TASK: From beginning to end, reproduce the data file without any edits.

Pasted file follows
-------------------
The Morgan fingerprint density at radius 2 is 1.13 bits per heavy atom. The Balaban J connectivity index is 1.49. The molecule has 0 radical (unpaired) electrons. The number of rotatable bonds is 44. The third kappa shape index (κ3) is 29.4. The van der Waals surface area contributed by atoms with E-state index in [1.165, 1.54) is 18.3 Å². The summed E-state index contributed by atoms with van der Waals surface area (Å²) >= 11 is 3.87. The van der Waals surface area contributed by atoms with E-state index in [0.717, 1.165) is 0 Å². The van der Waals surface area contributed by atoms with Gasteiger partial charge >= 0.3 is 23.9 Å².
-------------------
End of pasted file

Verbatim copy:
The Morgan fingerprint density at radius 2 is 1.13 bits per heavy atom. The Balaban J connectivity index is 1.49. The molecule has 0 radical (unpaired) electrons. The number of rotatable bonds is 44. The third kappa shape index (κ3) is 29.4. The van der Waals surface area contributed by atoms with E-state index in [1.165, 1.54) is 18.3 Å². The summed E-state index contributed by atoms with van der Waals surface area (Å²) >= 11 is 3.87. The van der Waals surface area contributed by atoms with E-state index in [0.717, 1.165) is 0 Å². The van der Waals surface area contributed by atoms with Gasteiger partial charge >= 0.3 is 23.9 Å².